The Body Image Fair was held in the Hall of Flags Feb. 25 through Feb. 26 in an effort to raise awareness in regards to physical well-being and healthy self-perception.
The fair was largely produced by Pilar Steele, a BYU graduate who is now interning in the UVU Student Health services department.
“We need to embrace our uniqueness” Steele said. “Every human being is different and we need to accept who we are.”
With three stations set up to inform and encourage students, the fair successfully drew attention to specific health issues. Participating students were able to undergo health and nutrition checks, take quizzes and discuss their results with professionals.
“In a survey taken at the fair, 61.5 percent of women and 33.7 percent of men said that they eat less to control weight” Steele said. “In the same survey 21.9 percent of women and 20.6 percent of men said that they aren’t satisfied with their appearance. We want to assist the students in dealing with these issues healthily.”
Despite the numerous challenges faced by students, there are many who are able to maintain a healthy lifestyle.
“It’s about making a conscious choice to be healthy and selective” said UVU vegan Meggie Woodfield. “I don’t eat any animal products, refined grains or sweeteners. Nutrition books can teach you what to look for and what to avoid.”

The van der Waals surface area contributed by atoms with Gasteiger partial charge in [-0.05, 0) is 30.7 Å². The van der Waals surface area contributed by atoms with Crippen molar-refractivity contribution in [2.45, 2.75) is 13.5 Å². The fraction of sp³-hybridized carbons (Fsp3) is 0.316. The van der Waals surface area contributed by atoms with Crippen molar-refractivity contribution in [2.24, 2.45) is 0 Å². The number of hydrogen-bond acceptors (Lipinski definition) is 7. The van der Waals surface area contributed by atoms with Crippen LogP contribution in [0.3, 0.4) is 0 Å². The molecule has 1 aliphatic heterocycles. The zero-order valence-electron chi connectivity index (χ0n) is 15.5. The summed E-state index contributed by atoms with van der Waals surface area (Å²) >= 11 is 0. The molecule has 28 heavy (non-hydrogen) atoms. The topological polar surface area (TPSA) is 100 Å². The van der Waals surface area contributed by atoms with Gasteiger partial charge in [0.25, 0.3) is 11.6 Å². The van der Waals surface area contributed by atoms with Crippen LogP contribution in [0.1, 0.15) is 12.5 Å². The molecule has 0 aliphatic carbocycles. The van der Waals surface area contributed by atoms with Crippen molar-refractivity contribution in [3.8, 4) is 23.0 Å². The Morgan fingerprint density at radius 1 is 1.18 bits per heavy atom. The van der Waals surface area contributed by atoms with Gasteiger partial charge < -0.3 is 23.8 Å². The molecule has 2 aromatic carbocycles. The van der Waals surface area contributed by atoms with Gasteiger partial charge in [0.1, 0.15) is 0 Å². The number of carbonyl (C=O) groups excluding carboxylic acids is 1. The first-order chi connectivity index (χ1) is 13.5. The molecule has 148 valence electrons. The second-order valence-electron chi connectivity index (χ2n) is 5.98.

A wholesome diet works in combination with exercise to improve physical health.
“Utah has excellent locations for rock climbing, hiking, kayaking, and mountain and road biking. This sort of recreation is adventurous and keeps you in great shape” said UVU outdoor enthusiast Zach Whitmore.
A variety of instructive handouts were offered to students which suggested tips for eating healthily, combating the media’s influence, and exercising. Also available was a class schedule for the Center for Change, which holds a weekly array of health-promoting classes.
The classes offered include Balance and Awareness, an Emotional Eating Group as well as an Eating Disorders Anonymous Group, and several others.